The Paris Agreement is always a good idea
While many of us stay awake at night, haunted by the distant horrors of war, another unsettling tale unfolds slowly but surely, and it should command our immediate attention. The climate crisis, once a looming threat I have often written about in this newsletter, has steadily escalated. Yet, as often before, it remains overshadowed by more immediate and visible events.
Recent occurrences exemplify this frightening dilemma. Hurricane Otis, with a powerful Category 5 punch, struck Acapulco, a rare event on the Pacific coast of Mexico. What truly set it apart was the unprecedented rapid intensification from a tropical storm to a Cat 5 in just twelve hours. It should be a clear red flag for us all.
Climate attribution experts may require time to examine the climate change influence on this event, but the fingerprints of warming seas are undeniable. The sight of such a formidable hurricane ravaging a major city should have dominated headlines for days. The record-breaking intensification, the climate change connection, and the challenges of warning the population on such short notice all should have given Otis breaking news status. However, in a world where dire news competes relentlessly with grimmer stories of large-scale human suffering, Otis received only a fraction of the attention it should have gotten.
Temperature records broken
You may argue that Hurricane Otis was an isolated incident, but it aligns with the pattern of climate-related news we've witnessed this summer. Social media teems with heart-wrenching videos of flooding, a stark reminder of the rising tide of climate-related disasters globally. And your own memories of this summer and the warm autumn will likely be full of examples of extreme weather that fit into the narrative of our changing climate.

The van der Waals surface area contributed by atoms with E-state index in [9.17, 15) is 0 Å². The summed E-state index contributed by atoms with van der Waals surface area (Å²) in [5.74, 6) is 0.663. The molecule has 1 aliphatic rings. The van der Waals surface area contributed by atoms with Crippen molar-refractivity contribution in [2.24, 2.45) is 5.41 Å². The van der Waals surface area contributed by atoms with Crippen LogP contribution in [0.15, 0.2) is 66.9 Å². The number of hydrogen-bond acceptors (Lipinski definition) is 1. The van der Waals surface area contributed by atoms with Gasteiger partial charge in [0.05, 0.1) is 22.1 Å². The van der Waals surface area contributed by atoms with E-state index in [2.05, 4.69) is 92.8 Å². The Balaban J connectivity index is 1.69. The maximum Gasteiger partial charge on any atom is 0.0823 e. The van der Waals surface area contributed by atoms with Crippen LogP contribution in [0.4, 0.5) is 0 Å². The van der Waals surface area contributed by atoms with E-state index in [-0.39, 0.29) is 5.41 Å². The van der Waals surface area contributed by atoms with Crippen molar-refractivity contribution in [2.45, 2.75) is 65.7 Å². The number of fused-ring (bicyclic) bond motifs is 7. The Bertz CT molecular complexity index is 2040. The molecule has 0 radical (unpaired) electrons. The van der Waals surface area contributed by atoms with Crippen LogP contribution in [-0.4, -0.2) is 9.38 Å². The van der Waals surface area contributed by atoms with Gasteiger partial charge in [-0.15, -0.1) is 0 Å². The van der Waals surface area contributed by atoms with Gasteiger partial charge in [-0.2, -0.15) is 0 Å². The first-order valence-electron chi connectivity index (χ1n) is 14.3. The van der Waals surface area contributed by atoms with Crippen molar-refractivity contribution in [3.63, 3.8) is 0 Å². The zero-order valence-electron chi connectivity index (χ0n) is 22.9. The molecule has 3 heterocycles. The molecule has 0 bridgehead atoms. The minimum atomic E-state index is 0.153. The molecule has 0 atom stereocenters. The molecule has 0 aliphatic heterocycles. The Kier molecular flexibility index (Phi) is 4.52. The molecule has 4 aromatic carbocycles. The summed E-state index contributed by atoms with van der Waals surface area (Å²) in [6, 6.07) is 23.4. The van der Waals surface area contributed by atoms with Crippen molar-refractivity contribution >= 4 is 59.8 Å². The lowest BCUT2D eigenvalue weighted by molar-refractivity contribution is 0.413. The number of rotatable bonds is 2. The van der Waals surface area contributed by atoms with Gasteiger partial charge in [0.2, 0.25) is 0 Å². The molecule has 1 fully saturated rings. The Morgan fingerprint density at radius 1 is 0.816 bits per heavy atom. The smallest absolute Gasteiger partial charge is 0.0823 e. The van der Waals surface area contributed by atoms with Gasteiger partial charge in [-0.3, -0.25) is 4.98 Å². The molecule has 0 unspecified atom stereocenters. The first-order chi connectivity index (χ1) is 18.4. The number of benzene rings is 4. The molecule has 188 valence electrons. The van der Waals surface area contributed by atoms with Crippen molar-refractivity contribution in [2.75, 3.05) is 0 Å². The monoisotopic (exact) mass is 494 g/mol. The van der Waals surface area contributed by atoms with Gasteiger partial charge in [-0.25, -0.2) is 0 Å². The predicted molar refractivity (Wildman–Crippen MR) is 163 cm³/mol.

Month after month, global monthly temperature records crumbled, reaching an overdrive in September. Alarming data revealed temperatures soared 1.7 degrees Celsius above pre-industrial levels, far exceeding the Paris Agreement's limit of 1.5 degrees Celsius, even if that cap pertains to an annual average over a longer span. Coincidentally, these revelations practically coincided with the atrocities by Hamas in Israel, diverting attention away from the profound concerns of climate scientists.
This persistent disregard for one of humanity's gravest threats has paved the way for a startling statistic: global CO2 emissions are poised to surge by roughly one percent this year, setting another regrettable record alongside the new global climate milestones.
Not much carbon budget left
A recent study in Nature Climate Change delivered a stark message: we possess a carbon budget of just 250 billion tonnes, the maximum allowance for carbon emissions to maintain a 50 percent chance of restraining temperature rise below 1.5 degrees Celsius. Contrast that with the anticipated record-high global emissions of 40 billion tonnes this year, and the urgency to phase out greenhouse gases becomes clear. We have a mere decade to achieve net-zero emissions, a goal that even the most progressive scenarios scarcely envision. To reiterate, emissions are on the rise, not on a steeply downward trajectory.
I understand that you may be reading this amidst grim tales of warfare and injustice, and this might seem an inopportune moment to discuss another impending catastrophe. However, we no longer have the luxury of time for climate action; it must always remain a priority, especially for the next generation, to whom we endow an inhospitable planet if we fail to treat the climate crisis with the urgency it merits—a truly global crisis with no time to squander.
To paraphrase Audrey Hepburn in the month before COP 28, the Paris Agreement is always a good idea.
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